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The American Judiciary by Simeon E. Baldwin, LLD

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favor of making appeals a matter of right; and what the bar
favors in such a matter the legislature usually enacts.

* * * * *

The opinions and judgments of all American courts of last resort
are officially reported for publication. At first they were not
so reported. The earliest volume of American judicial decisions
(Kirby's) was published in 1789 as a private venture. A few
years later the States began to provide official reporters for
their highest courts and soon assumed the expense of publication.
There are now more than fifty current sets of federal and State
reports, the annual output being about four hundred volumes,
containing 25,000 cases. The mere indexing and digesting of
these reports for the use of the bench and bar has become a
science. While consulted by comparatively few who are not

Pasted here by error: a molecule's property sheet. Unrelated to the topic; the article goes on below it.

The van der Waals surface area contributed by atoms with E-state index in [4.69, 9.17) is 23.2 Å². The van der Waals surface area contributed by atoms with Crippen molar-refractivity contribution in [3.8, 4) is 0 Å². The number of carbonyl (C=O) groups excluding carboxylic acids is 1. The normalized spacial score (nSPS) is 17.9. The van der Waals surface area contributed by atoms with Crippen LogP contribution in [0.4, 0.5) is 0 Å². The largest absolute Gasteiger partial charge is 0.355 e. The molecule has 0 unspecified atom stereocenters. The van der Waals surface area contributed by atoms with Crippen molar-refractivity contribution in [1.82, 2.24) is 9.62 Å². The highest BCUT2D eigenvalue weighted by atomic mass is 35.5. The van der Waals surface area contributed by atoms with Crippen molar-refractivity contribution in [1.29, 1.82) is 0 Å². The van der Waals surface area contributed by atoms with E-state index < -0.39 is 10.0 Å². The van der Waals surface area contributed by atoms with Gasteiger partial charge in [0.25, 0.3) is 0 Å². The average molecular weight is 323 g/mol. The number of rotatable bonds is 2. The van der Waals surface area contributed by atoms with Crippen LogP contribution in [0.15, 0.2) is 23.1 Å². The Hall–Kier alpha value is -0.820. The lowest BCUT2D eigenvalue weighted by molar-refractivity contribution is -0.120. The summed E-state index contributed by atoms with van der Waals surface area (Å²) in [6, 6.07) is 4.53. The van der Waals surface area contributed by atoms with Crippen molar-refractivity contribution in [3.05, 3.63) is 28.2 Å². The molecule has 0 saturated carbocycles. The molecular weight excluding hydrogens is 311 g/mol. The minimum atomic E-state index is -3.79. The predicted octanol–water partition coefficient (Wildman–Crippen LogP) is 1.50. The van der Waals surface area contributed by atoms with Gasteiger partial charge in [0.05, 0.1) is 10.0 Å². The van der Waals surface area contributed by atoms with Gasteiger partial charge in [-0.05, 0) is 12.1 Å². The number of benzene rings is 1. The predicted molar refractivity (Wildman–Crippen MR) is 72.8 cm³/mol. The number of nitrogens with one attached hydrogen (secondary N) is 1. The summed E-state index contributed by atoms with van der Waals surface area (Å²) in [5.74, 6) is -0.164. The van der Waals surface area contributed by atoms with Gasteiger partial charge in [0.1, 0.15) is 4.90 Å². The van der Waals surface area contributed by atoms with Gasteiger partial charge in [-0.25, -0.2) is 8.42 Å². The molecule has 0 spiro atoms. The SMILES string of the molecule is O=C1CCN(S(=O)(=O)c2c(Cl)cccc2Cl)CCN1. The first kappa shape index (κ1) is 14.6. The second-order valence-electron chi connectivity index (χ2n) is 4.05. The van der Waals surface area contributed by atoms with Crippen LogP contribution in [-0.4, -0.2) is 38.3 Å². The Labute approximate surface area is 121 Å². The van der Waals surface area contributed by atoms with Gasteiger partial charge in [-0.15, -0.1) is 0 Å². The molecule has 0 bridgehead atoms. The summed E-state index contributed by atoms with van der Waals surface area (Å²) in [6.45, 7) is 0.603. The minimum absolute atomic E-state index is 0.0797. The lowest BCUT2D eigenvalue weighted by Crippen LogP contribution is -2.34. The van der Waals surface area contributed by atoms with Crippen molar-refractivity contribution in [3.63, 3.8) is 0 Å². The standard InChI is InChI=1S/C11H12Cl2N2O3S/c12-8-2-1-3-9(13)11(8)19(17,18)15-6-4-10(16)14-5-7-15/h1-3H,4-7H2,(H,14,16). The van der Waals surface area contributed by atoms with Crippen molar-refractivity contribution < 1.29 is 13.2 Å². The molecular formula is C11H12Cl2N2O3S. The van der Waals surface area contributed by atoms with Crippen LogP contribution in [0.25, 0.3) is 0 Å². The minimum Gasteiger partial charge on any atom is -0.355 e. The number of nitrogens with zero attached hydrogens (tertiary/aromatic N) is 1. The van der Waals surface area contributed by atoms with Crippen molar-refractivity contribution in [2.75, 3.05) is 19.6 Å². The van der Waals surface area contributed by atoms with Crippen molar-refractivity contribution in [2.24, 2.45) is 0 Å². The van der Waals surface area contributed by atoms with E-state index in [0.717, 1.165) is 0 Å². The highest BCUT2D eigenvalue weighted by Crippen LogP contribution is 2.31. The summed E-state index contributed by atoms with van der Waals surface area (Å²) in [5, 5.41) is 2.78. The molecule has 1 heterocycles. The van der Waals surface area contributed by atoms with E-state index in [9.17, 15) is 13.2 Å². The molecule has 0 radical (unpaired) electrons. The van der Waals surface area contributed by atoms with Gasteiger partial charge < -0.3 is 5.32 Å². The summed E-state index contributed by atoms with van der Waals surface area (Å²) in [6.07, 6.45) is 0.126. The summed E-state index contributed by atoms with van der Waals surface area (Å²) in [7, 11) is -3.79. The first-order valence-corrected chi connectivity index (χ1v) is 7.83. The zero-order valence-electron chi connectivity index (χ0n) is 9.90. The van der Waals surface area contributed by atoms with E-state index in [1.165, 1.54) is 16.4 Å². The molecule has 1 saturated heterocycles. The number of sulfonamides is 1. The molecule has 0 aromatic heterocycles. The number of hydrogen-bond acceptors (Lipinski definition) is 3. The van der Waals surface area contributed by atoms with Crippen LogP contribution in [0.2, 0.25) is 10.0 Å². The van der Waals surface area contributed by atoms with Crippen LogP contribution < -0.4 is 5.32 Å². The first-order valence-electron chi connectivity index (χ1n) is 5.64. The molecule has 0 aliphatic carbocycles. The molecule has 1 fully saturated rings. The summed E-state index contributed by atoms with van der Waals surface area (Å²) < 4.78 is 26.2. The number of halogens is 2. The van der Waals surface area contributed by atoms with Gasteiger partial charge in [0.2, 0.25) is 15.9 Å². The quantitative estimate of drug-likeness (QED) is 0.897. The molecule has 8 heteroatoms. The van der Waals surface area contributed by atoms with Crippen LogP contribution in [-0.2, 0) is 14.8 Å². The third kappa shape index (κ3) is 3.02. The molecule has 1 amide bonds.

connected with the legal profession, they constitute a set of
public records of the highest value to every student of history
and sociology.[Footnote: See "Two Centuries' Growth of American
Law," 6.]

It is the custom to prefix to the report of each case a head-note
stating briefly the points decided. Ordinarily this is the work
of the reporter. In a few States the judges are required to
prepare it; and to do so then naturally falls to the lot of that
one of them who wrote the opinion. Occasionally the head-note
contains statements not supported by the opinion. In such case
the opinion controls unless it is otherwise provided by statute.

It has not been the usual custom of English judges of courts of
last resort to write out their opinions. They have commonly
pronounced them orally and left it to the reporters to put them